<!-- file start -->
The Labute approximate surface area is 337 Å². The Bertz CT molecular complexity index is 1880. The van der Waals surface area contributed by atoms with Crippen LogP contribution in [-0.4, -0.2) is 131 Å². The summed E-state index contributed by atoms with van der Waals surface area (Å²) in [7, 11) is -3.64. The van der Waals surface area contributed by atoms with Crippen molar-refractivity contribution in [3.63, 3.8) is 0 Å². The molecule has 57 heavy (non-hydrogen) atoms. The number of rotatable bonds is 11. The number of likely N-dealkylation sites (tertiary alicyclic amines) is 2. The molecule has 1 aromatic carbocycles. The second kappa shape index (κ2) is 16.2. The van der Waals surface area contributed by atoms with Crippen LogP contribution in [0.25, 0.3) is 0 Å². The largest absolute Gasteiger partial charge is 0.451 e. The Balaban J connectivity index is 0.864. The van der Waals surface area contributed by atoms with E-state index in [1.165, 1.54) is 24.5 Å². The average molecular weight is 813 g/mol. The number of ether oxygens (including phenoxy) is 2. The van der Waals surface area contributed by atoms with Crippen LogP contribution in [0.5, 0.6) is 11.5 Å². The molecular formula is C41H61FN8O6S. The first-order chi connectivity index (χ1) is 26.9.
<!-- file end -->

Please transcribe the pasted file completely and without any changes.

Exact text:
The Labute approximate surface area is 337 Å². The Bertz CT molecular complexity index is 1880. The van der Waals surface area contributed by atoms with Crippen LogP contribution in [-0.4, -0.2) is 131 Å². The summed E-state index contributed by atoms with van der Waals surface area (Å²) in [7, 11) is -3.64. The van der Waals surface area contributed by atoms with Crippen molar-refractivity contribution in [3.63, 3.8) is 0 Å². The molecule has 57 heavy (non-hydrogen) atoms. The number of rotatable bonds is 11. The number of likely N-dealkylation sites (tertiary alicyclic amines) is 2. The molecule has 1 aromatic carbocycles. The second kappa shape index (κ2) is 16.2. The van der Waals surface area contributed by atoms with Crippen LogP contribution in [0.25, 0.3) is 0 Å². The largest absolute Gasteiger partial charge is 0.451 e. The Balaban J connectivity index is 0.864. The van der Waals surface area contributed by atoms with E-state index in [1.165, 1.54) is 24.5 Å². The average molecular weight is 813 g/mol. The number of ether oxygens (including phenoxy) is 2. The van der Waals surface area contributed by atoms with Crippen LogP contribution in [0.5, 0.6) is 11.5 Å². The molecular formula is C41H61FN8O6S. The first-order chi connectivity index (χ1) is 26.9.